To pass it to fastOr, we will use another useful idiom: append (or prepend) to Hold[args] until we get all function arguments, and then use Apply (note that, in general, if we don't want the piece we are appending / prepending to evaluate, we must wrap it in Unevaluated, so the general idiom looks like Append[Hold[parts___],Unevaluated[newpart]]):

In[28]:= fastOr @@ Prepend[held, # &]

During evaluation of In[28]:= *

During evaluation of In[28]:= **

During evaluation of In[28]:= ***

Out[28]= True

Regarding the original implementation you refer to, you can look at my comment to it I made some while ago. The problem is that TakeWhile and LengthWhile have bugs for packed arrays in v. 8.0.0, they are fixed in the sources of 8.0.1 - so, starting from 8.0.1, you can use either mine or Michael's version.



I just noticed that in the post you referred to, you wanted a different syntax. While it would not be very difficult to adopt the approach taken in fastOr to this case, here is a different implementation, which arguably is in closer correspondence with the existing language constructs for this particular syntax. I suggest to use Table and exceptions, since iterators in Table accept the same syntax as you want. Here it is:

ClearAll[AnyTrue, AllTrue];
SetAttributes[{AnyTrue, AllTrue}, HoldAll];
Module[{exany, exall},
 AnyTrue[iter : {var_Symbol, lis_List}, expr_] :=
    TrueQ[Catch[Table[If[TrueQ[expr], Throw[True, exany]], iter], exany]];
 AllTrue[iter : {var_Symbol, lis_List}, expr_] :=
   Catch[Table[If[! TrueQ[expr], Throw[False, exall]], iter], exall] =!= False;

A few words of explanation: I use Module on the top level since the custom exception tags we need to define just once, can as well do that at definition-time. The way to break out of Table is through exceptions. Not very elegant and induces a small performance hit, but we buy automatic dynamic localization of your iterator variables done by Table, and simplicity. To do this in a safe way, we must tag an exception with a unique tag, so we don't catch some other exception by mistake. I find using Module for creating persistent exception tags to be a very useful trick in general. Now, some examples:

In[40]:= i = 1

Out[40]= 1

In[41]:= AnyTrue[{i, {1, 2, 3, 4, 5}}, i > 3]

Out[41]= True

In[42]:= AnyTrue[{i, {1, 2, 3, 4, 5}}, i > 6]

Out[42]= False

In[43]:= AllTrue[{i, {1, 2, 3, 4, 5}}, i > 3]

Out[43]= False

In[44]:= AllTrue[{i, {1, 2, 3, 4, 5}}, i < 6]

Out[44]= True

In[45]:= AllTrue[{a, {1, 3, 5}}, AnyTrue[{b, {2, 4, 5}}, EvenQ[a + b]]]

Out[45]= True

In[46]:= AnyTrue[{a, {1, 3, 5}}, AllTrue[{b, {2, 4, 5}}, EvenQ[a + b]]]

Out[46]= False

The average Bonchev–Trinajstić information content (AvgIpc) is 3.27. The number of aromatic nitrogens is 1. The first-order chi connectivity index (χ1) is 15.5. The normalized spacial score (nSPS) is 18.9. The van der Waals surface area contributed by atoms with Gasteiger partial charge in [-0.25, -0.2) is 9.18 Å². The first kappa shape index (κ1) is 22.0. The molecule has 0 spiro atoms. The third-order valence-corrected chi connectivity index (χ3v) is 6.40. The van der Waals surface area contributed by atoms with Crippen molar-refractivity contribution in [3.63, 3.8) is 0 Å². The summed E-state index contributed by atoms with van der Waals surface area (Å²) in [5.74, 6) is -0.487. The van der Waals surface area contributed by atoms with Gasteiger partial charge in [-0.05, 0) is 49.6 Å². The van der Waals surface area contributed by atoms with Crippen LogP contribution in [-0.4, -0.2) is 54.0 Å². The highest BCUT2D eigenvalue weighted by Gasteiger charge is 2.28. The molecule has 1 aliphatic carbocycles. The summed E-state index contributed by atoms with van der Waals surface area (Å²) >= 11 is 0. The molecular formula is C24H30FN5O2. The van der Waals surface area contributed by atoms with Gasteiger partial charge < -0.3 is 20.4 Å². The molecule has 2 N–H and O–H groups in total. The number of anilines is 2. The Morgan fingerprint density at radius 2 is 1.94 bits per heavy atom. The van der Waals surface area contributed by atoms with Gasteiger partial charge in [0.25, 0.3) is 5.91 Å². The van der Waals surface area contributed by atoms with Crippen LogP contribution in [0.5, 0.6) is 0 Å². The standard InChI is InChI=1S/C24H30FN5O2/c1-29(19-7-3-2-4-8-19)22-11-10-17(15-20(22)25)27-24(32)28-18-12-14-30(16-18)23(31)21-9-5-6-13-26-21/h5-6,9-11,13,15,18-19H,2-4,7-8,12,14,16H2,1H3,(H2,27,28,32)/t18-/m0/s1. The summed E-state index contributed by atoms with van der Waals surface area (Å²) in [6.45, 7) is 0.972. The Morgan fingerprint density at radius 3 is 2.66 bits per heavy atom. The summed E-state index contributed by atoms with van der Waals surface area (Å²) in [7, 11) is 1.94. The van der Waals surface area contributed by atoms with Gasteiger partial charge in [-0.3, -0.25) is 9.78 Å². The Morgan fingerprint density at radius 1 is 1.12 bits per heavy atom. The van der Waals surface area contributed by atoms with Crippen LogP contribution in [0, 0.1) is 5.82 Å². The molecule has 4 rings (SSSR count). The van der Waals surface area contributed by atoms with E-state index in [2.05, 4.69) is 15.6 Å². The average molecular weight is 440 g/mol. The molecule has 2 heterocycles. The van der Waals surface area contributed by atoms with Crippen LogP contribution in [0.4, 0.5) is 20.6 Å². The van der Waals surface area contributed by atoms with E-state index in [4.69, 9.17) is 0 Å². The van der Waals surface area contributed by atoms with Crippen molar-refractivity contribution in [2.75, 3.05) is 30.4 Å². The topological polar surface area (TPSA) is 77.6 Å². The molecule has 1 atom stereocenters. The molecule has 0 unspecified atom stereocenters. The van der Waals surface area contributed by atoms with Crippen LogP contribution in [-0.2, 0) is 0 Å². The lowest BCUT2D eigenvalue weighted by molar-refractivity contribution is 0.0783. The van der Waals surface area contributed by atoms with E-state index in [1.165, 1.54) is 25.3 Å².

I started with an assignment to i to show that possible global values of iterator variables don't matter - this is taken care of by Table. Finally, note that (as I commented elsewhere), your original signatures for AllTrue and AnyTrue are a bit too restrictive, in the sense that the following does not work:

In[47]:= lst = Range[5];
AllTrue[{i, lst}, i > 3]

Out[48]= AllTrue[{i, lst}, i > 3] 

(since the fact that lst represents a list is not known at the pattern-matching time, due to HoldAll attribute). There is no good reason to keep this behavior, so you can just remove the _List checks: AnyTrue[iter : {var_Symbol, lis_}, expr_] and similarly for AllTrue, and this class of use cases will be covered.

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This is literally amazing. It seems the built-in Mathematica functional programming constructs are a bit impoverished if one must do this much work to achieve every, and some. – Harold Oct 18 '13 at 2:06
@Harold These are not usual every and some, because they deal with chunks of unevaluated code, rather than with already computed expressions. And this wasn't that much work, most of the post is pedagogical and devoted to the explanations rather than just implementations. Besides, it may well be that my code is over-cmplicating things. – Leonid Shifrin Oct 18 '13 at 8:11
Oh? Are there more 'usual' definitions for every and some? I didn't see anything built-in in the official documentation. (though, I'm still improving at finding things there) Perhaps I should just add this as a question to ... – Harold Oct 18 '13 at 13:40
@Harold I am not aware of more standard definitions. I agree that they would be useful. – Leonid Shifrin Oct 18 '13 at 14:51
That went well: – Harold Oct 18 '13 at 22:30